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World View
The Triumph of the Cross, Part 5

Word and Deed



It doesn’t hurt to say it again. The gospel tells us that the Lamb who rules is victorious – by his royal authority and power he restrains and conquers all his and our enemies. Paul pictures it so dramatically in Ephesians and Colossians.

Having won the decisive battle on the cross, Jesus ascended on high and took captive the powers and authorities, disarmed them and made a public spectacle of them, having triumphed over them by the cross. And in joyous celebration, he gave gifts to his people, primarily the gift of the Holy Spirit as the permanent and overflowing possession of his people (Act 2:22-36). His rightful rule over time and space and everything they contain is now finally and everlastingly established and Jesus rules until he puts everything under his feet (Eph. 1:18-23).

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The Triumph of the Cross, Part 4

The Lamb upon His Throne



Perhaps my favorite city on earth is Istanbul, Turkey, the ancient capital of the Ottoman Empire and the pride of modern Turkey. It is a cosmopolitan city rich in history and culture.

One of the major attractions is Topkapi Palace, the place from which the Ottoman sultans ruled their vast empire.[i] Among the many splendors of Topkapi is the collection of imperial jewels. They are utterly breathtaking!

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The Triumph of the Cross, Part 3

The Conqueror's Chariot



If you’ve ever seen the movie Gladiator, you might recall the scene where Commodus, the pretender to the throne of Marcus Aurelius, processes in triumph (albeit a triumph gained through his father’s murder) into Rome.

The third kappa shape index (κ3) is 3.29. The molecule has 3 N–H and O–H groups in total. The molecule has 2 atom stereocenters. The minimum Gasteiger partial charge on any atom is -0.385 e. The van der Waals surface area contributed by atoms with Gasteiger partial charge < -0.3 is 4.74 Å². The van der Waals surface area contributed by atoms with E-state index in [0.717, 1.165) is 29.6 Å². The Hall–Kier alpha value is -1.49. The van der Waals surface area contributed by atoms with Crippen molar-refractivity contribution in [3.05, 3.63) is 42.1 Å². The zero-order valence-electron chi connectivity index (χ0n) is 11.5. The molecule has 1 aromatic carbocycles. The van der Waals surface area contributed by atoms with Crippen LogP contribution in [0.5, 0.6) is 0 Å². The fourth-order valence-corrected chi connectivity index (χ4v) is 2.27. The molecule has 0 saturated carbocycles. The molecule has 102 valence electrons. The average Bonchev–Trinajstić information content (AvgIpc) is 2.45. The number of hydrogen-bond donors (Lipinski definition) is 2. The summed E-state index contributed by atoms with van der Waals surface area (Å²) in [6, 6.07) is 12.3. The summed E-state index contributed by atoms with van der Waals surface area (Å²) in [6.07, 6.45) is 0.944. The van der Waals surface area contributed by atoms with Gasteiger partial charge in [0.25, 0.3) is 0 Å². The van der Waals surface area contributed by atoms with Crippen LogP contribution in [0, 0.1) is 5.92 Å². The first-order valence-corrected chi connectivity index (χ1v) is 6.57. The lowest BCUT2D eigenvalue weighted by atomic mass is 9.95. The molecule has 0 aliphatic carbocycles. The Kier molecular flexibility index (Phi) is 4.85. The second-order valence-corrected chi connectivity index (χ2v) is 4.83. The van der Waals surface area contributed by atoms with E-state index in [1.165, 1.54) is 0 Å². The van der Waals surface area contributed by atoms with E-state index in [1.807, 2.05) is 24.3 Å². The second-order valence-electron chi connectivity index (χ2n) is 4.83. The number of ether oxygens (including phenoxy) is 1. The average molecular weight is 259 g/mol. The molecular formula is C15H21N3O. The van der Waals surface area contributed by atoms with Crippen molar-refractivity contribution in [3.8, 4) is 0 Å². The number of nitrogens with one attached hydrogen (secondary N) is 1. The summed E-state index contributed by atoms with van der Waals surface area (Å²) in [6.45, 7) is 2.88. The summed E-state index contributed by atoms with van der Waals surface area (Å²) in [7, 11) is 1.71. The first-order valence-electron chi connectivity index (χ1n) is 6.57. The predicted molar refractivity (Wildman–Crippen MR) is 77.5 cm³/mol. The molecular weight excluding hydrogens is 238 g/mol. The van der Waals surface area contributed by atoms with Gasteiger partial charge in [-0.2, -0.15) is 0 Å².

Attended by cheering throngs and marching soldiers, he enters the city riding in his gleaming chariot to receive the glory that will be bestowed upon him by a waiting Senate. It’s a fictional account of a triumphant march that, in fact, was the way many ancient conquerors entered cities in triumph.

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The Triumph of the Cross, Part 2

Wonderful Words of Life Lexicon



Words matter. Tending to them is important because if we fail to attend to words we can lose what it is the words represent. When words are lost, ideas are lost. There is no place, perhaps, where this is more important than when we consider what Jesus did in his death on the cross. The Bible has a rich vocabulary to speak about Jesus’ great work on Calvary. Redemption, ransom, atonement, propitiation, reconciliation and justification are chief among them.

Gospel Words
Like the facets of a diamond carefully cut to reflect light, each of these gospel words in its own way captures and reflects the brilliant light of the good news of Jesus. Justification takes us to the courtroom where Jesus the Judge declares us right with God. Ransom takes us to the slave market where Jesus pays the price to obtain our redemption or freedom. Propitiation takes us to the temple where Jesus the Great High Priest offers the atoning sacrifice, cleansing our sin and satisfying the just wrath of a holy God. Reconciliation takes us to the setting of family where Jesus our Peace overcomes the alienation between God and man.

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The Triumph of the Cross, Part 1


When is the last time you sang, “Onward, Christian Soldiers”? I’ll bet it’s been quite a while. Or perhaps you recall the old VBS song that children used to sing,

I may never march in the infantry
Ride in the cavalry
Shoot the artillery
I may never fly o'er the enemy
But I'm in the Lord's army!
Yes Sir!

I haven’t heard that one in a long time, either. Militaristic imagery is out these days and that’s no surprise. With the emergence of violent jihad and the memory of the Crusades being a global stumbling block to hearing the gospel, we’re careful to present a kinder, gentler Jesus. The Jesus who is a Divine Warrior, leading a conquering army, doesn’t sit so well, we think, with a culture weary of religious violence.

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Now What?


Christians are divided about how to deal with the Supreme Court decision legislatinger, legalizing same sex marriage across the country, and with the increasing hostility toward traditional Christianity in the legal system and in the culture at large.

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